COVID-19

COVID-19 (Centers for Disease Control and Prevention)

There have now been five COVID-19 related deaths in Oklahoma, where state case totals have jumped from 106 to 164 in the last day.

As of Wednesday morning, Cleveland County had 27 positive COVID-19 cases, up from 22 cases Tuesday.

One Cleveland County woman has died, while Oklahoma, Pawnee and Tulsa counties have also reported COVID-19-related deaths. The two new deaths reported Wednesday are a man in his 70s and a man in his 40s.

The state's hospitalization numbers more than doubled between Tuesday — when 25 people were hospitalized — and Wednesday, when 59 Oklahomans were hospitalized. There is now one positive case in an Oklahoman between the ages of 5 and 17.

Cases are now present in 27 Oklahoma counties, up from 19 counties Tuesday. Gov. Kevin Stitt's Tuesday "safer at home" order, which will suspend in-person operations for non-essential businesses in counties with confirmed cases, will expand to cover new counties as cases are confirmed, he said Tuesday.

The spike in numbers comes as Oklahoma, still short on COVID-19 testing kits, works to increase state testing capacity. A spokesperson for Stitt said Tuesday that the state is waiting on a "significant order" of testing supplies that officials expect to come in by week's end.

In its update Wednesday, the state noted that it will be opening satellite testing locations in Oklahoma, Tulsa, Kay and Pittsburg counties, two of which are set to get started today.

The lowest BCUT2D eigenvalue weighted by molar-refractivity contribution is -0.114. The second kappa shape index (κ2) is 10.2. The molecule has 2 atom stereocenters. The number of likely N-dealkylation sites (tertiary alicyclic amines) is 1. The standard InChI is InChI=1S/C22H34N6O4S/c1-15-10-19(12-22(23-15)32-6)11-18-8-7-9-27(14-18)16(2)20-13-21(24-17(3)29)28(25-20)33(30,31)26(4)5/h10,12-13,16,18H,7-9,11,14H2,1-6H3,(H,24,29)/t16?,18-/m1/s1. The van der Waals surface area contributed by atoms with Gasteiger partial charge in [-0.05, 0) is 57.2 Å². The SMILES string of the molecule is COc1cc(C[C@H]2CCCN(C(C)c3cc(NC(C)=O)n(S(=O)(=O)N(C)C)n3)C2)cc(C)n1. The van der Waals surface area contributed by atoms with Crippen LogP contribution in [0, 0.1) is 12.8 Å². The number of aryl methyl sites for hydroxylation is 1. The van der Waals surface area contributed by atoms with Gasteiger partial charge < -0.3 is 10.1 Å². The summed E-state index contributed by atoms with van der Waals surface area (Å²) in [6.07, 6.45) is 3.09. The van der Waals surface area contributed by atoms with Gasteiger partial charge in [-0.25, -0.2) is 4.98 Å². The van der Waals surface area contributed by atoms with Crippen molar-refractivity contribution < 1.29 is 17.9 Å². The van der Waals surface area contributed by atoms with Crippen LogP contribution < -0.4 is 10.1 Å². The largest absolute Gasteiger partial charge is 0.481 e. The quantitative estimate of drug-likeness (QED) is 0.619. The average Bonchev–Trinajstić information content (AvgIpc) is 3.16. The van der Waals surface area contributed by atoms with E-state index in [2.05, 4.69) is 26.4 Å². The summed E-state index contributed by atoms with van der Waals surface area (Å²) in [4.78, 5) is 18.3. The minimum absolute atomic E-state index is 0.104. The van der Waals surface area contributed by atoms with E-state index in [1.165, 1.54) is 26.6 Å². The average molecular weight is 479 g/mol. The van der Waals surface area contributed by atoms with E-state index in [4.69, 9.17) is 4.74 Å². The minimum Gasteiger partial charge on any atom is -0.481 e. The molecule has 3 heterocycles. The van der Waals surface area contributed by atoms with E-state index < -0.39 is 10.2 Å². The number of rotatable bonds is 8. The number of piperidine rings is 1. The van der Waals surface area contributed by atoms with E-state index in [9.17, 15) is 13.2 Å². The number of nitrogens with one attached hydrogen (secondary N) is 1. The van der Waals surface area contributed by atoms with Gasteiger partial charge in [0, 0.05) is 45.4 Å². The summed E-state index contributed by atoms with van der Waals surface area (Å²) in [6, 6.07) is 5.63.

The state has also partnered with Diagnostic Laboratory of Oklahoma LLC to process hundreds of tests, and has authorized labs at the University of Oklahoma and Oklahoma State University to start testing as soon as they are able.

Still, without an adequate supply of testing kits, health officials have warned that Oklahoma is likely experiencing an undetected spread of the virus that's not reflected in state numbers. The state is prioritizing testing for its most at-risk residents, including individuals ages 60 or older, people with compromised immune systems and any group of individuals — like a nursing home — that is experiencing symptoms.

The Centers for Disease Control and Prevention is encouraging everyone to practice social distancing to slow COVID-19's spread and reduce the risk of infection for vulnerable groups. The CDC asks that people keep their distance from large gatherings, keep at least six feet away from others if they have to go out, work on communicating with others virtually or without seeing them in-person, and stay home if they experience symptoms or feel sick.

Stitt's "safer at home" order also requires that elderly or vulnerable Oklahomans stay home until April 30, and bans in-person gatherings of more than 10 people.

Norman Mayor Breea Clark issued new city guidelines Monday that will close all non-essential Norman businesses for in-person operations for 21 days, and that asks residents to stay at home unless they must complete an essential activity.

Clark has also issued guidelines limiting organized community gatherings in Norman to no more than 10 people.

COVID-19 symptoms include fever, cough and shortness of breath. Those with symptoms or who suspect they may have been in contact with an infected person can call the Oklahoma Health Department's Coronavirus Hotline at 2-1-1.

Health professionals are urging the public to take precautions like frequently washing hands with soap and water for at least 20 seconds, covering sneezes and coughs with an elbow or tissue, avoiding touching the face, staying home when possible and avoiding contact with those who are sick.

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